The IT group has also worked hard to help the company's sales staff communicate more effectively with CIOs at existing and potential customers.
"Until recently, I owned the global solution architecture function -- I helped get that started -- but I've since transferred that the CTO," he says.
It's a customer-facing role designed to convince CIOs that "you don't have to be Facebook, Twitter or Google to have their kind of infrastructure," says Lillie.
"We really are successful in converting prospects if we have a customer go on tour and see one of our facilities," he says.
Equinix is a technology organisation but that doesn't necessarily make innovation any easier, says Lillie. Each year, the organisation's operational and capital expenditure on IT is well within Gartner benchmarks for spend per employee.
He says an organisation like Equinix has a lot of technical people who 'feel they can do IT', which is also a challenge.
"There are many examples where a solution architect or engineer wherever in the world sends me notes say 'hey I built this really cool app' or 'I want you to check out this provider of mobile apps' or 'have you seen this latest expense reporting software?' I get that from highly technical people ... so you have to have a lot of patience," he says.
Getting a seat at the table
Lillie says he has previously looked at other IT leadership roles in other industries such as manufacturing where IT is still viewed as a cost centre and not as strategic or core to the business.
"I report to the CEO, I have a seat at the table with the presidents of the regions. The situation at Equinix is perfect because I have a growing global platform that believes in what we are doing with a set of executives that are my peers," he says.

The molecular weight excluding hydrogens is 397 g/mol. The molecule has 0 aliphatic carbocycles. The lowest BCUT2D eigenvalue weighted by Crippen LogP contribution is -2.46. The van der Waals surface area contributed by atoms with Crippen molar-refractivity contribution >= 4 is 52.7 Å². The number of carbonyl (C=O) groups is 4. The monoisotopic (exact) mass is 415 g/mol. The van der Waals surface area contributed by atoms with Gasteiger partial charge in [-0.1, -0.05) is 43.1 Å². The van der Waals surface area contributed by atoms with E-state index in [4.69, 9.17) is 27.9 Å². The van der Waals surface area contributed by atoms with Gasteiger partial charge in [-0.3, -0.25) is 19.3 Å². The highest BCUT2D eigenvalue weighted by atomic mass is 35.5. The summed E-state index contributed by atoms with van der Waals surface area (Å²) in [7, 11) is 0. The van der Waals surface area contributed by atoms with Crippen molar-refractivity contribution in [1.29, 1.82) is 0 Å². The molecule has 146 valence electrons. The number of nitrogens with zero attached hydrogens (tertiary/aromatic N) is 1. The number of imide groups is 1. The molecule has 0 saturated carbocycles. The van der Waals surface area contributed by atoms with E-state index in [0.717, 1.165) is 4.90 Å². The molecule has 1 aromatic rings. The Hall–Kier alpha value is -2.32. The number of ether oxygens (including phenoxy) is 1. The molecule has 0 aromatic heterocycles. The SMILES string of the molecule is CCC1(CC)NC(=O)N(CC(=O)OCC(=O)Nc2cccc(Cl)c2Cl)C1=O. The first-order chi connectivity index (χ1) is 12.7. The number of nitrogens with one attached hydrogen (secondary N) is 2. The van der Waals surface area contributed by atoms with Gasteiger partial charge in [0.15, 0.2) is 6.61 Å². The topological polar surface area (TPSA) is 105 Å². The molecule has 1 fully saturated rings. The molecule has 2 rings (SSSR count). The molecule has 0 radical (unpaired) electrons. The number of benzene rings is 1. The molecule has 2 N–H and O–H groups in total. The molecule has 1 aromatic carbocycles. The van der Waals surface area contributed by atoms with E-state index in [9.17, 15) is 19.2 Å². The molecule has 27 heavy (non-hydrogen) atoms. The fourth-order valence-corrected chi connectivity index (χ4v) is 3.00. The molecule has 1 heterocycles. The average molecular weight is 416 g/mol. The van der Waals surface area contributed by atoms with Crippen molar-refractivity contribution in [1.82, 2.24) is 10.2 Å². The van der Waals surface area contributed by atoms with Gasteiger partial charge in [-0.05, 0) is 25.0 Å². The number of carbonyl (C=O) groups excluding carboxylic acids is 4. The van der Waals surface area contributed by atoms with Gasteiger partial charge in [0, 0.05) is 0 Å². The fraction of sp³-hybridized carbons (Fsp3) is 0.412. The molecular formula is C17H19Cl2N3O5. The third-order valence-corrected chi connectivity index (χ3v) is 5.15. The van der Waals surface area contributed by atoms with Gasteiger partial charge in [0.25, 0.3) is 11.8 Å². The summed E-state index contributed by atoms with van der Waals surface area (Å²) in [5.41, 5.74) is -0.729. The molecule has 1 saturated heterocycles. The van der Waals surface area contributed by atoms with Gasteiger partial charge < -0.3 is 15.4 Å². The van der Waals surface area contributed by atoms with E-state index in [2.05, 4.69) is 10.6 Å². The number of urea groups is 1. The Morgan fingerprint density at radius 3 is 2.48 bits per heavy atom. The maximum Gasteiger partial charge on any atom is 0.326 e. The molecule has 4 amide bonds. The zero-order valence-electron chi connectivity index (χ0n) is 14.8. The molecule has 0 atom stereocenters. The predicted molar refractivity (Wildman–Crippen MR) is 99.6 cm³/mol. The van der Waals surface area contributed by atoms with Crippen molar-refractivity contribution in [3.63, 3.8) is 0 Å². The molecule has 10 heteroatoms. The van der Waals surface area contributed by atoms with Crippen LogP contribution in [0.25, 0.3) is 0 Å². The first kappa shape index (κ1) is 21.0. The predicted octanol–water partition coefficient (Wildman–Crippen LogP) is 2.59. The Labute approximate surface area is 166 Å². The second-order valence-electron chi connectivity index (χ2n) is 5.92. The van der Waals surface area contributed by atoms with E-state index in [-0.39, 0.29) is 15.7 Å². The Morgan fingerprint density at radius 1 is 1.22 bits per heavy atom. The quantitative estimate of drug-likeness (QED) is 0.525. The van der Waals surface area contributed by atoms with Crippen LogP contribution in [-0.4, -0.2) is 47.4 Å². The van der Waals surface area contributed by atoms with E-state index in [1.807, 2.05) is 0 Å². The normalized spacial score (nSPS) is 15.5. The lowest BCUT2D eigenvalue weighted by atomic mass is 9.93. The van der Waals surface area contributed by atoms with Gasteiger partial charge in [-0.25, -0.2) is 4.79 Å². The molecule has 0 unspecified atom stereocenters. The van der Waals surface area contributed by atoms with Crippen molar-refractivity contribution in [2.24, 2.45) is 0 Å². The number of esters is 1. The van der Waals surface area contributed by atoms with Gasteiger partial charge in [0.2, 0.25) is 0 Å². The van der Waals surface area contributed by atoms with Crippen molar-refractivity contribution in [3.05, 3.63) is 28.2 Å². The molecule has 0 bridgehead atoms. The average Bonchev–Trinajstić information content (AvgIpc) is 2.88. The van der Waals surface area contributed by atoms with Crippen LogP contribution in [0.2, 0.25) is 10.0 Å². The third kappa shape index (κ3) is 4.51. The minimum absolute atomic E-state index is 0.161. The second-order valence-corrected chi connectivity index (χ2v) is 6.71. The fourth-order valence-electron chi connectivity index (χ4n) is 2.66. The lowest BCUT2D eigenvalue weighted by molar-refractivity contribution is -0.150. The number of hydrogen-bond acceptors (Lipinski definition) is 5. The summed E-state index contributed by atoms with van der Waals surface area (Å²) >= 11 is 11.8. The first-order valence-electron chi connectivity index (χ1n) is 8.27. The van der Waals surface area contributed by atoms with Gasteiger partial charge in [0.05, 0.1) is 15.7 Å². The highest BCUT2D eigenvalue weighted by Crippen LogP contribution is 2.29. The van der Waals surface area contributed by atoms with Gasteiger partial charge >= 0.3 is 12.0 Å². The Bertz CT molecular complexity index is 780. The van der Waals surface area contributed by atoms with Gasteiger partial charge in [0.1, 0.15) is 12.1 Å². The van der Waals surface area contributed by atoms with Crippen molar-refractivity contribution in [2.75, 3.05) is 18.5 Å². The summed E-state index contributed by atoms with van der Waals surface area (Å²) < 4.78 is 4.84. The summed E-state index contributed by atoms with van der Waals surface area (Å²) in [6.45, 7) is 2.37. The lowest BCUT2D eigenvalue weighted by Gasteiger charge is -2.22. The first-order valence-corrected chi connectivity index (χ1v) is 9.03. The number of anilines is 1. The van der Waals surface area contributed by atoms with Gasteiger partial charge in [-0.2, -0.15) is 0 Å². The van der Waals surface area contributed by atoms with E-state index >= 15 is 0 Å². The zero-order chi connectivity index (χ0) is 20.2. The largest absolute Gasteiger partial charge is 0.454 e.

The ability to communicate well and be 'story tellers' is what makes a good CIO, he says.
"[CIOs] have to be passionate what they do and if they throw at a board member [rhetoric about] technology for technology sake, they are nuts, they're never going to win," he says.
And Lillie has a five step recipe for success, which he shares with the company's sales staff who are selling to other CIOs. The first step is to determine the current state of "whatever it is you want to change," he says.
Step two is determining the issues with the current state.
"You have to excite them [other executives] or perturb them, make them uncomfortable," he says.
Step three involves panting a picture of the future state infrastructure, explaining what it could look like and how it will help the organisation secure more customers.
"Tell them, 'here's how we can drive customer satisfaction, increase revenue and cut costs and drive employee satisfaction,'" he says.
The fourth step is to determine how the proposed future state solves the issues or take advantage of the opportunities that have been identified in the current state.
Step five is to lay out a roadmap detailing the time and resources required to transform the business and the role you as a CIO will play.
"That recipe I think CIOs need to realise -- is that it's important to share, communicate and story tell inside their own organisations.
"I don't think CIOs place enough value on that communication skill. It's easy to manage out of fear and out of the back office than it is to step out and be a leader from the front office from a position of passion. And sometimes that's risky," he says.